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Show that the real part of any solution of $(z+1)^{100}=(z-1)^{100}$ must be zero.

I know that I must use the fact $e^{2\pi ki}$ somewhere but not sure exactly how or where to use it.

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3 Answers 3

up vote 1 down vote accepted

If $z=x+iy$ and if we put the value of $z$ in $|z+1|=|z-1|$ which has been derived in other answers,

$$|x+iy+1|=|x+iy-1|\implies (x+1)^2+y^2=(x-1)^2+y^2$$ $$\implies (x+1)^2-(x-1)^2=0\implies4\cdot x\cdot1=0\implies x=0$$

A little generalization:

Let $|z-w|=|z+w|$

If $z=x+iy,w=a+ib$ where $x,y,a,b$ are real and $a\cdot b\ne0$

$$(x-a)^2+(y-b)^2=(x+a)^2+(y+b)^2\implies x\cdot a+y\cdot b=0$$

If $b=0\implies w=a,x\cdot a=0\implies x=0$ as $a\ne0\implies z=iy$ (In our case, $a=1$)

If $a=0\implies w=ib,y\cdot b=0\implies y=0$ as $b\ne0\implies z=x$

Geometrically, $$\arg(z)-\arg(w)=\arctan\frac yx-\arctan\frac ba$$ $$=\arctan \left(\frac{\frac yx-\frac ba}{1+\frac yx\cdot\frac ba}\right)=\arctan\left(\frac{ay-bx}{x\cdot a+y\cdot b}\right)=\frac\pi2 $$

$$\implies z\perp w $$

If $b=0,\arg(w)=\arctan 0=0$ or $\pi,$ so $w$ is parallel to $X$ axis, $z$ being perpendicular to $w,$ will be parallel to $Y$ axis. Observe that, $\arg(z)=\frac\pi2+0=\frac\pi2$ or $\frac\pi2+\pi\equiv-\frac\pi2$

Similarly for $a=0$

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Thanks a lot, Lab! –  Q.matin Jan 27 '13 at 6:05
    
@Q.matin, my pleasure. Please find the edited version. –  lab bhattacharjee Jan 27 '13 at 13:05
    
Even better thanks!! Going to make this the accepted answer, thanks again! –  Q.matin Jan 27 '13 at 22:43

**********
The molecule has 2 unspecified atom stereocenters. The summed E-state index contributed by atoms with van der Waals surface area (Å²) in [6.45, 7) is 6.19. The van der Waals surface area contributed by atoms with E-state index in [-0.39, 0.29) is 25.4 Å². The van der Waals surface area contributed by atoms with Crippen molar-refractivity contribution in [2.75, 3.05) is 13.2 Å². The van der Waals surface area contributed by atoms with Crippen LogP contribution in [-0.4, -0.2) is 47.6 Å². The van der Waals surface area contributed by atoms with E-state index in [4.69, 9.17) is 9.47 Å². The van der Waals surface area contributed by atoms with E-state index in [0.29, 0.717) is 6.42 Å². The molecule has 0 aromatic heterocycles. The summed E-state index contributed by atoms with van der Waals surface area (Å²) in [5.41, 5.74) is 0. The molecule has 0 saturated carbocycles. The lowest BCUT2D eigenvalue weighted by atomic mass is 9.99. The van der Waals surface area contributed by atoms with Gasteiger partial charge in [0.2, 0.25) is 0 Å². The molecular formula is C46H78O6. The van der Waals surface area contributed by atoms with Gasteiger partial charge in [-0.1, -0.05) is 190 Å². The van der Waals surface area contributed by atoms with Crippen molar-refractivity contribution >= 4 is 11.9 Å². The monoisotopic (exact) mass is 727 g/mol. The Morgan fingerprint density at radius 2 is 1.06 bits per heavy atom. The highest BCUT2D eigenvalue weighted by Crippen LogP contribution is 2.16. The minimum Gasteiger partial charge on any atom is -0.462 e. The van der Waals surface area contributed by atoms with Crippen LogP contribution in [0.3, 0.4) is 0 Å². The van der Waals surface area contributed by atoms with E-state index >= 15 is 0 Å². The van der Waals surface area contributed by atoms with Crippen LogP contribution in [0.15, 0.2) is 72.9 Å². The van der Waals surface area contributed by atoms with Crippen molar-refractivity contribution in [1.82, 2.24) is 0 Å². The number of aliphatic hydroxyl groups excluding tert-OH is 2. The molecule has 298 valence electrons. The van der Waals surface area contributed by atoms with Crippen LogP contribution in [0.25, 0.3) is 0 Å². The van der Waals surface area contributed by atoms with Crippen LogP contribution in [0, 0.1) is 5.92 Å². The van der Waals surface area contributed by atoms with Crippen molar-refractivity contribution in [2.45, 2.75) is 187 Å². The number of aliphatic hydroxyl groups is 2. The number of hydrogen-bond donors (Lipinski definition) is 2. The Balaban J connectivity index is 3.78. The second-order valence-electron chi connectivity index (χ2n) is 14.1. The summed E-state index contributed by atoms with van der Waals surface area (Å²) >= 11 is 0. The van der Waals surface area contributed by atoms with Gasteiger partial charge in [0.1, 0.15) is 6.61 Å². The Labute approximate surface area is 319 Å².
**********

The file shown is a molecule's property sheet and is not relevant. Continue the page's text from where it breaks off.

Take the modulus of each side: $|z+1|^{100} = |z-1|^{100}$.

Hence $|z+1| = |z-1|$ which means (interpret the modulus geometrically) that $z$ is on the perpendicular bisector of $-1$ and $1$.

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Thanks a lot, I do understand interpreting it geometrically which will give that are perpendicular bisector but I do not understand how the powers vanished when you took the modulus? –  Q.matin Jan 27 '13 at 1:14
    
They didn't vanish but $x\mapsto x^{100}$ is a bijection from $\mathbb{R}^+$ to $\mathbb{R}^+$ so $a^{100}=b^{100}$ for $a\ge 0, b\ge 0$ implies $a=b$ –  xavierm02 Jan 27 '13 at 1:27
    
Thanks a lot!!! –  Q.matin Jan 27 '13 at 2:08
    
+1 Very nice and elementary –  DonAntonio Jan 27 '13 at 2:43

Notice that the equation gives $|z+1|^{100} = |z-1|^{100}$, which gives $|z-1|=|z+1|$. Squaring gives $|z+1|^2 = |z|^2+z +\overline{z} +1 = |z|^2-z -\overline{z} +1 = |z-1|^2$. This gives $z +\overline{z}=0$, from which it follows that $\text{Re } z = 0$.

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Thanks a lot! But how did the powers of 100 vanish when you took the modulus? –  Q.matin Jan 27 '13 at 1:15
    
They didn't vanish, I took the $100$th root of both sides. The function $f: [0,\infty) \to [0,\infty)$ given by $f(x) = x^{100}$ is a bijection. Hence if $x,y \geq 0$, then $x=y$ iff $f(x) = f(y)$ iff $x^{100} = y^{100}$. –  copper.hat Jan 27 '13 at 1:52
    
Haven't been taught bijection yet. Seems very important for this types of problems. Going to look it up. Thanks a lot! –  Q.matin Jan 27 '13 at 2:08
1  
The important part of being a bijection here is that if $f(x) = f(y)$ (ie, $|z+1|^{100} = |z-1|^{100}$), then $x=y$ (ie, $|z+1|=|z-1|$). –  copper.hat Jan 27 '13 at 4:14

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